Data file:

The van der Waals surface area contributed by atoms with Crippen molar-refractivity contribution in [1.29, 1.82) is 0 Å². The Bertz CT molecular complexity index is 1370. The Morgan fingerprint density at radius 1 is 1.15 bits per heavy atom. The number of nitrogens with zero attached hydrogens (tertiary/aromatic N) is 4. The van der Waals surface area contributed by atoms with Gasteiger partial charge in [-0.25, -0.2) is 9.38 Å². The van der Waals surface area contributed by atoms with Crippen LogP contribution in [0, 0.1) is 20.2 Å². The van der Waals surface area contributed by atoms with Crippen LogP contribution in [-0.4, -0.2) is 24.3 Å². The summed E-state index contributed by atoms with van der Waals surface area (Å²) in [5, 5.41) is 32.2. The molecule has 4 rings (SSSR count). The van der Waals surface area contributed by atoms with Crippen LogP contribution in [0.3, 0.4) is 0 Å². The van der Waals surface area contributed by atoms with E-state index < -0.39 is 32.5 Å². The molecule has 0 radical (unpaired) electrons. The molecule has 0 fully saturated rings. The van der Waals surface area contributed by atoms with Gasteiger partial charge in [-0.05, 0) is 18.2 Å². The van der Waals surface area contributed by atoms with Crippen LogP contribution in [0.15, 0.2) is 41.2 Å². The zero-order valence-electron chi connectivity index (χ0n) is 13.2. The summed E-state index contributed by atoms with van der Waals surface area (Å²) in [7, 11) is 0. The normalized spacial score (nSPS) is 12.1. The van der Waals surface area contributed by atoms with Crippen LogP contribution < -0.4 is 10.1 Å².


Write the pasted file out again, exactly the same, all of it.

The van der Waals surface area contributed by atoms with Crippen molar-refractivity contribution in [1.29, 1.82) is 0 Å². The Bertz CT molecular complexity index is 1370. The Morgan fingerprint density at radius 1 is 1.15 bits per heavy atom. The number of nitrogens with zero attached hydrogens (tertiary/aromatic N) is 4. The van der Waals surface area contributed by atoms with Gasteiger partial charge in [-0.25, -0.2) is 9.38 Å². The van der Waals surface area contributed by atoms with Crippen LogP contribution in [0, 0.1) is 20.2 Å². The van der Waals surface area contributed by atoms with Crippen LogP contribution in [-0.4, -0.2) is 24.3 Å². The summed E-state index contributed by atoms with van der Waals surface area (Å²) in [5, 5.41) is 32.2. The molecule has 4 rings (SSSR count). The van der Waals surface area contributed by atoms with Crippen LogP contribution in [0.3, 0.4) is 0 Å². The van der Waals surface area contributed by atoms with E-state index < -0.39 is 32.5 Å². The molecule has 0 radical (unpaired) electrons. The molecule has 0 fully saturated rings. The van der Waals surface area contributed by atoms with Gasteiger partial charge in [-0.05, 0) is 18.2 Å². The van der Waals surface area contributed by atoms with Crippen LogP contribution in [0.15, 0.2) is 41.2 Å². The zero-order valence-electron chi connectivity index (χ0n) is 13.2. The summed E-state index contributed by atoms with van der Waals surface area (Å²) in [7, 11) is 0. The normalized spacial score (nSPS) is 12.1. The van der Waals surface area contributed by atoms with Crippen LogP contribution < -0.4 is 10.1 Å².